Electoral systems also help legitimize the public’s support and perception of a given country’s political institutions. Governments want stability and broad support. If citizens feel locked out of the political process, then the government loses its legitimacy. Electoral systems help create the public’s perceptions of what constitutes fairness in the political process. For example, assume that in a national election candidate A received 35% of the vote, candidate B received 33% of the vote, and candidate C received 32% of the vote. In one type of electoral system, candidate A will win giving the candidate or his/her party control of the entire government. In another type of electoral system, candidates B and C may join forces and create a coalition government. These different results help determine people’s perceptions and support of a given political system. Electoral systems manufacture different results. These results can lead to the formation of more, or fewer, political parties. It may cause opposition parties to boycott elections altogether and work outside of the system to gain power. It may cause minorities, the underprivileged and majorities to feel left out of the process.
Choosing the “right” electoral system requires its electoral designers to prioritize the criteria deemed most important to the creation or continuation of a given political framework. Designers choose electoral systems based on what type of political system the country wants to achieve and avoid, and what type of executive and legislative government it wants to create. Among the many issues that electoral system designers take into account include providing representation, accessibility, incentives for compromise, stability and efficiency, accountability, number of political parties, competition, sustainability, international standards, etc.14 Sometimes these wants run counter to each other, making the process of designing the “right” electoral system difficult.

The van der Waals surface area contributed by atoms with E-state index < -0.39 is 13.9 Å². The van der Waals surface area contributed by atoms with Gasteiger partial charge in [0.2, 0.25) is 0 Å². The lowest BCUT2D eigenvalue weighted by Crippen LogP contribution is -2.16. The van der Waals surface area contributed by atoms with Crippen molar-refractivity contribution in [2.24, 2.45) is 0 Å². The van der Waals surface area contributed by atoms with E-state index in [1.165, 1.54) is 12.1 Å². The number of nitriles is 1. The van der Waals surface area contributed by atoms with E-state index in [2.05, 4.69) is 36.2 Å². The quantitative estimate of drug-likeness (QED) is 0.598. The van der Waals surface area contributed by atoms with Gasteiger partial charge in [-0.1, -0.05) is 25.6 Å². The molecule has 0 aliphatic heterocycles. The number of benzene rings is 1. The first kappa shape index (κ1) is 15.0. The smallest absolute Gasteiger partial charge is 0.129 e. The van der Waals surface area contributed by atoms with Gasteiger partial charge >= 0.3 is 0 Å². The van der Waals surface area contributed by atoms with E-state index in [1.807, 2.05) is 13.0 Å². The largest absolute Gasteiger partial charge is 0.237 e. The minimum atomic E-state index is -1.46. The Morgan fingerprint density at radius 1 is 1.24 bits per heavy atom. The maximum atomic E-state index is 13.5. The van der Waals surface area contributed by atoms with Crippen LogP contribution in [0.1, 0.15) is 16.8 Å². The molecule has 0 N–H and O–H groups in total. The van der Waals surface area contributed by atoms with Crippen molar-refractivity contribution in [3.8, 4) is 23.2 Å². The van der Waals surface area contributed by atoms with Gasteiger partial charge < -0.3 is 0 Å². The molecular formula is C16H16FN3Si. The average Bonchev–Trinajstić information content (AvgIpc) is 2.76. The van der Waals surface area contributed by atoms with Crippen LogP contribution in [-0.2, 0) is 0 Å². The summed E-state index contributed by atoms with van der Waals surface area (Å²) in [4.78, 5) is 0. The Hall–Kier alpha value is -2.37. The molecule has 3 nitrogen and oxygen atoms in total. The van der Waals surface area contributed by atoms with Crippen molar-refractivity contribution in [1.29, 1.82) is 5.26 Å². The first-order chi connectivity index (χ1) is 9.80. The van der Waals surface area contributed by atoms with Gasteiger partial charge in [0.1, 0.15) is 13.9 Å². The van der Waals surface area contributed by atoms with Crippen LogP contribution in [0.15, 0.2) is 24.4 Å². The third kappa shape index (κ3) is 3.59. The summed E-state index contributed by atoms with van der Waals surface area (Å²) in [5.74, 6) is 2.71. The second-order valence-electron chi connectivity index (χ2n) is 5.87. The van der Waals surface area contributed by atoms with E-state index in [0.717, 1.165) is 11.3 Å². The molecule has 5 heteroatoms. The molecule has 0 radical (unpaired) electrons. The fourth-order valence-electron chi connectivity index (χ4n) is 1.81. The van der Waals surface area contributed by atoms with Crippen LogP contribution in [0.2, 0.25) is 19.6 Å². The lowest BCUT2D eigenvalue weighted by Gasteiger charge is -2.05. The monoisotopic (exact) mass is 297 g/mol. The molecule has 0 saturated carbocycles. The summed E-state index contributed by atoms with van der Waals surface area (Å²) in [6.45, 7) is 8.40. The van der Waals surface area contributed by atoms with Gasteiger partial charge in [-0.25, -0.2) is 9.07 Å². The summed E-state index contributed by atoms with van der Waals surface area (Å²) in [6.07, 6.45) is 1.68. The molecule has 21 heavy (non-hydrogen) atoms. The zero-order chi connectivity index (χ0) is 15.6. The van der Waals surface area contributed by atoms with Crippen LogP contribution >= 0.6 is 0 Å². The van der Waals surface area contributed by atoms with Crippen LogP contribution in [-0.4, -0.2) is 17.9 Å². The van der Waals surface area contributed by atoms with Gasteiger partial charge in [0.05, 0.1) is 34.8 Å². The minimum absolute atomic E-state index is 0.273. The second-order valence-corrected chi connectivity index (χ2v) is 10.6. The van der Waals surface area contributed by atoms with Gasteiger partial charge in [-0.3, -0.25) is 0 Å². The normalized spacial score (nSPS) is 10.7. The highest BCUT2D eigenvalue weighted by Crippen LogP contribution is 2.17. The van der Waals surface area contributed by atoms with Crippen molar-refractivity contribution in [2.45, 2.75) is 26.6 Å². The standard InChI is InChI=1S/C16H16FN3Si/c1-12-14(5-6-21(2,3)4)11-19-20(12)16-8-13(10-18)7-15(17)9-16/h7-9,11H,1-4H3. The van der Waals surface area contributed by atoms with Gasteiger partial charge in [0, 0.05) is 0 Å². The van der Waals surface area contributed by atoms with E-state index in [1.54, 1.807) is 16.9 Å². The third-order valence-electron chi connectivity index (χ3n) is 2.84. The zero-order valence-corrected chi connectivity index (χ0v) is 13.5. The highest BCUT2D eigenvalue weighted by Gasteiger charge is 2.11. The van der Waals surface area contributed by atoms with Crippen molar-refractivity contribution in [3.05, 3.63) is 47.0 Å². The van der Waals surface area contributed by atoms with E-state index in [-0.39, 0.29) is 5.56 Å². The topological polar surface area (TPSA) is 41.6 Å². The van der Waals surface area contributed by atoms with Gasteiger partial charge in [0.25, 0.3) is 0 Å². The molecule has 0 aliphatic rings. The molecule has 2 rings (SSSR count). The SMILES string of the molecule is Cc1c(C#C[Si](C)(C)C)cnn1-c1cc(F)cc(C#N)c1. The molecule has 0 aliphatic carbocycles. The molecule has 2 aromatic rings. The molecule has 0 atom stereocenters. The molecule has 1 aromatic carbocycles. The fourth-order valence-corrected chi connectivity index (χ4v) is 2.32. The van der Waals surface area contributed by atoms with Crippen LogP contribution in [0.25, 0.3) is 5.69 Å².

The purpose of this paper is to encourage more research and discussion among Cuban scholars, leaders, political elites, reformers and the Cuban public about Cuba’s future electoral system with the same passion and attention paid to other political and economic issues. This paper does not pretend to have all of the solutions, and does not discuss the administrative tasks of elections (e.g., polling places, voter registration, etc.) even if they are vital to the execution of the electoral process. The paper describes the existing electoral system in Cuba; some of the many electoral systems that exist around the world; and some of the current issues and challenges Cuba faces today that requires awareness when designing an electoral system.
CUBA’S CURRENT ELECTORAL SYSTEM
Articles 131 through 136 of the current Cuban Constitution and the Electoral Law of 1992 (Ley No. 72) set out Cuba’s current electoral system. The Electoral Law of 1992 covers national and local elections and referendums.15 Cuban citizens who are eligible to vote elect delegates to the municipal and provincial assemblies and deputies to the National Assembly.16Political parties, including the PCC, cannot participate in the direct nomination of candidates.17 A candidate must receive 50% of the vote to win a seat in any of the assemblies.18 If all candidates fail to reach an absolute majority in the first round of any given election, then another round is held until a candidate receives an absolute majority.19 In municipal assembly elections, a minimum of two candidates, and a maximum of eight candidates, must run in each municipal ward (circunscripción).20 The Electoral of Law of 1992 requires municipal elections to be held every two-and-a-half years.21 Candidates are selected by individuals in a gathering held at their respective municipal wards.22 The Electoral Law of 1992 requires candidates to reside in their municipal wards to qualify for nomination.23 The law prohibits financial contributions in elections, candidate debates and campaigning with the exception of posting biographies and images of candidates in public places.24